Date of Award

Spring 5-11-2018

Degree Type

Capstone Project

Degree Name

Master of Public Health (MPH)

Department

Public Health

First Advisor

Dr. Shanta Dube

Second Advisor

Mr. Mustafa Rahimi

Abstract

INTRODUCTION: Intimate Partner Violence (IPV) is any behavior within an intimate relationship, physical, sexual, psychological, emotional, or a combination of all the above, that causes harm. Domestic violence, also known as intimate partner violence, has been recognized as a preventable public health concern by health care professionals. Leaving their abusive situations is a harrowing process for survivors. While resources and support systems exist, accessing these resources is a difficult and trying process.

AIM: The purpose of this capstone is to consolidate evidence-informed and evidence-based resources into a single mobile application that can be utilized by survivors of violence and to serve as a tool to provide information to facilitate their recovery from abusive situations.

METHODS: Prior to starting the capstone, informal discussions with key stakeholders were held to validate the observation of lack of knowledge among survivors of intimate partner violence on accessing formal resources. Market research was performed, and no similar consolidated application of resources was found. Formal resources to be included in the application were identified by conducting a literature review and accessing government websites which serve the target population. By attending local panels and forums about domestic violence, the resources available in the Metro-Atlanta area were identified.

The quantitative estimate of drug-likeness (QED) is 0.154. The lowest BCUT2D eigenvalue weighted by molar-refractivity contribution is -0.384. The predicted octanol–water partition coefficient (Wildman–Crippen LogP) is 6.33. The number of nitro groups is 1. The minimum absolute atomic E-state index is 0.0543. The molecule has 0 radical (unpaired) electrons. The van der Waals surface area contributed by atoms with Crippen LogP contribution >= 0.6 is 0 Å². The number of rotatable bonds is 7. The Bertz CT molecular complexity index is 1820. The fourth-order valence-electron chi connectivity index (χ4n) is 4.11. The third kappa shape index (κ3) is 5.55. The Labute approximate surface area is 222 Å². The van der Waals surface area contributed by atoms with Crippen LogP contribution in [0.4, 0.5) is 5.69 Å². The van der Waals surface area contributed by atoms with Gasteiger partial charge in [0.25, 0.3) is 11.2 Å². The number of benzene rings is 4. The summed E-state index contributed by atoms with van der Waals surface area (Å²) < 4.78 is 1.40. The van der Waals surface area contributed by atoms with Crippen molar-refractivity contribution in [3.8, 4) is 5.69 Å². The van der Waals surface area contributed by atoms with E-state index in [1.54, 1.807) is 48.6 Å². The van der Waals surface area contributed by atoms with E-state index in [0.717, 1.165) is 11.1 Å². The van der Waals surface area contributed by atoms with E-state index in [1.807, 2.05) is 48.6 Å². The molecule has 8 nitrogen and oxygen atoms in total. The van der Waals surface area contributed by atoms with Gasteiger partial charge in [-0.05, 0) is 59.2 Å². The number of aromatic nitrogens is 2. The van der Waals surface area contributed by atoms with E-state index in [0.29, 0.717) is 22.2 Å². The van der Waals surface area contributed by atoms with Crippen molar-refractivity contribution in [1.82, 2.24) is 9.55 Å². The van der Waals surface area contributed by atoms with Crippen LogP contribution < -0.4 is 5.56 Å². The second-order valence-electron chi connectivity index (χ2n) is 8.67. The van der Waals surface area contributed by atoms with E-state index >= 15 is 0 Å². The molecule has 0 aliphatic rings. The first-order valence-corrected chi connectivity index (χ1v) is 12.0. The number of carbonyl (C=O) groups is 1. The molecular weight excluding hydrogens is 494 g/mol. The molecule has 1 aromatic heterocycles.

RESULTS: The target population for the feasibility study will be domestic violence survivors. The evidence-informed and evidence-based resources identified were information regarding formal resources. The proposed application will include a validated risk assessment, The Danger Assessment, an ecological momentary assessment (on subjective well-being), a journal, safety planning checklists, and short, informative videos. The Danger Assessment has been previously validated and found to have predictive validity for the target population. The assessment will provide survivors the ability to track the dangerousness and lethality of their abusive situations over time. It is a short assessment, which can be filled out by the survivor and takes around twenty minutes to fill out.

DISCUSSION: The application content will be hosted on an existing mobile platform, mWELL©™, which has already been developed by the Capstone Chair (Dr. Dube). A multi-phase feasibility study of the mobile app contents and functionality will be conducted, starting with the risk assessment. The feasibility will test for ease of use of assessment, comprehensibility, and acceptability of use within the mobile application. The second phase will test the videos and other content. All modifications will be made based on feasibility study findings, before it is finally launched.

Available for download on Monday, April 22, 2019

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